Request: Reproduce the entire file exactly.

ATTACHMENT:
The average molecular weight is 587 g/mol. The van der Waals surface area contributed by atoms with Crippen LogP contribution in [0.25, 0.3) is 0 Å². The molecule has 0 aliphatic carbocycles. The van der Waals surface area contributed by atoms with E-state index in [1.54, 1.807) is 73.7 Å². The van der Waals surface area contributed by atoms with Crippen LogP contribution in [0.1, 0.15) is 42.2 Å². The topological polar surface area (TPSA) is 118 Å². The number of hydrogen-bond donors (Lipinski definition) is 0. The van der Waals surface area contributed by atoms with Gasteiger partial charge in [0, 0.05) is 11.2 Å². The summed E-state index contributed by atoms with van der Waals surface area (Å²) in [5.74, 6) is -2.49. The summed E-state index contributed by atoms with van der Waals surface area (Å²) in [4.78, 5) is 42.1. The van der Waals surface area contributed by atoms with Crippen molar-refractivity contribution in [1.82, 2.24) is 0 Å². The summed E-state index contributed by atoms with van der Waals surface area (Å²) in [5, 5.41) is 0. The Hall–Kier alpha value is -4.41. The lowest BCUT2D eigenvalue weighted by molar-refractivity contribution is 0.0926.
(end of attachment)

The average molecular weight is 587 g/mol. The van der Waals surface area contributed by atoms with Crippen LogP contribution in [0.25, 0.3) is 0 Å². The molecule has 0 aliphatic carbocycles. The van der Waals surface area contributed by atoms with E-state index in [1.54, 1.807) is 73.7 Å². The van der Waals surface area contributed by atoms with Crippen LogP contribution in [0.1, 0.15) is 42.2 Å². The topological polar surface area (TPSA) is 118 Å². The number of hydrogen-bond donors (Lipinski definition) is 0. The van der Waals surface area contributed by atoms with Gasteiger partial charge in [0, 0.05) is 11.2 Å². The summed E-state index contributed by atoms with van der Waals surface area (Å²) in [5.74, 6) is -2.49. The summed E-state index contributed by atoms with van der Waals surface area (Å²) in [4.78, 5) is 42.1. The van der Waals surface area contributed by atoms with Crippen molar-refractivity contribution in [1.82, 2.24) is 0 Å². The summed E-state index contributed by atoms with van der Waals surface area (Å²) in [5, 5.41) is 0. The Hall–Kier alpha value is -4.41. The lowest BCUT2D eigenvalue weighted by molar-refractivity contribution is 0.0926.